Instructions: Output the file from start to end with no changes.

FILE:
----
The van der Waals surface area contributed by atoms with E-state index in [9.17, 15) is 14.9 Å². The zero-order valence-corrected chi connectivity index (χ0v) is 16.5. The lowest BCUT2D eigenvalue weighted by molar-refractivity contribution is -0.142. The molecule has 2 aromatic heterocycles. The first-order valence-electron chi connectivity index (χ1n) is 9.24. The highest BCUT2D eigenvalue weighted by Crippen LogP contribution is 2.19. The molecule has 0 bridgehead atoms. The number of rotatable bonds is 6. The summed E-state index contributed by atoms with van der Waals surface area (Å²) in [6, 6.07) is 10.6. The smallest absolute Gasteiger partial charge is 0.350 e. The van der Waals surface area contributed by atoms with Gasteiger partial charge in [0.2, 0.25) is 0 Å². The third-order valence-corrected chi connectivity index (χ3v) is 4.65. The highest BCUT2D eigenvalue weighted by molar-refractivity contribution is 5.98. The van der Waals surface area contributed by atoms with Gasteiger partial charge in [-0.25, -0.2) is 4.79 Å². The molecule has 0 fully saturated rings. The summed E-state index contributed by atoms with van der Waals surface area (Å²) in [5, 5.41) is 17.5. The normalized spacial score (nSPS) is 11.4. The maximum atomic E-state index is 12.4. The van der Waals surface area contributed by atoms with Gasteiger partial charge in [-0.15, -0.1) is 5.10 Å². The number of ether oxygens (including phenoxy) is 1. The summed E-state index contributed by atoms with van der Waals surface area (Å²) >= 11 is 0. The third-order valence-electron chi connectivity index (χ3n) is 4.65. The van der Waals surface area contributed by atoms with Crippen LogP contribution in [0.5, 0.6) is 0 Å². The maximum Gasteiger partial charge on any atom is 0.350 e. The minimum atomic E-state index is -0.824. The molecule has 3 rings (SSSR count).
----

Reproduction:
The van der Waals surface area contributed by atoms with E-state index in [9.17, 15) is 14.9 Å². The zero-order valence-corrected chi connectivity index (χ0v) is 16.5. The lowest BCUT2D eigenvalue weighted by molar-refractivity contribution is -0.142. The molecule has 2 aromatic heterocycles. The first-order valence-electron chi connectivity index (χ1n) is 9.24. The highest BCUT2D eigenvalue weighted by Crippen LogP contribution is 2.19. The molecule has 0 bridgehead atoms. The number of rotatable bonds is 6. The summed E-state index contributed by atoms with van der Waals surface area (Å²) in [6, 6.07) is 10.6. The smallest absolute Gasteiger partial charge is 0.350 e. The van der Waals surface area contributed by atoms with Gasteiger partial charge in [0.2, 0.25) is 0 Å². The third-order valence-corrected chi connectivity index (χ3v) is 4.65. The highest BCUT2D eigenvalue weighted by molar-refractivity contribution is 5.98. The van der Waals surface area contributed by atoms with Gasteiger partial charge in [-0.25, -0.2) is 4.79 Å². The molecule has 0 fully saturated rings. The summed E-state index contributed by atoms with van der Waals surface area (Å²) in [5, 5.41) is 17.5. The normalized spacial score (nSPS) is 11.4. The maximum atomic E-state index is 12.4. The van der Waals surface area contributed by atoms with Gasteiger partial charge in [-0.15, -0.1) is 5.10 Å². The number of ether oxygens (including phenoxy) is 1. The summed E-state index contributed by atoms with van der Waals surface area (Å²) >= 11 is 0. The third-order valence-electron chi connectivity index (χ3n) is 4.65. The van der Waals surface area contributed by atoms with Crippen LogP contribution in [0.5, 0.6) is 0 Å². The maximum Gasteiger partial charge on any atom is 0.350 e. The minimum atomic E-state index is -0.824. The molecule has 3 rings (SSSR count).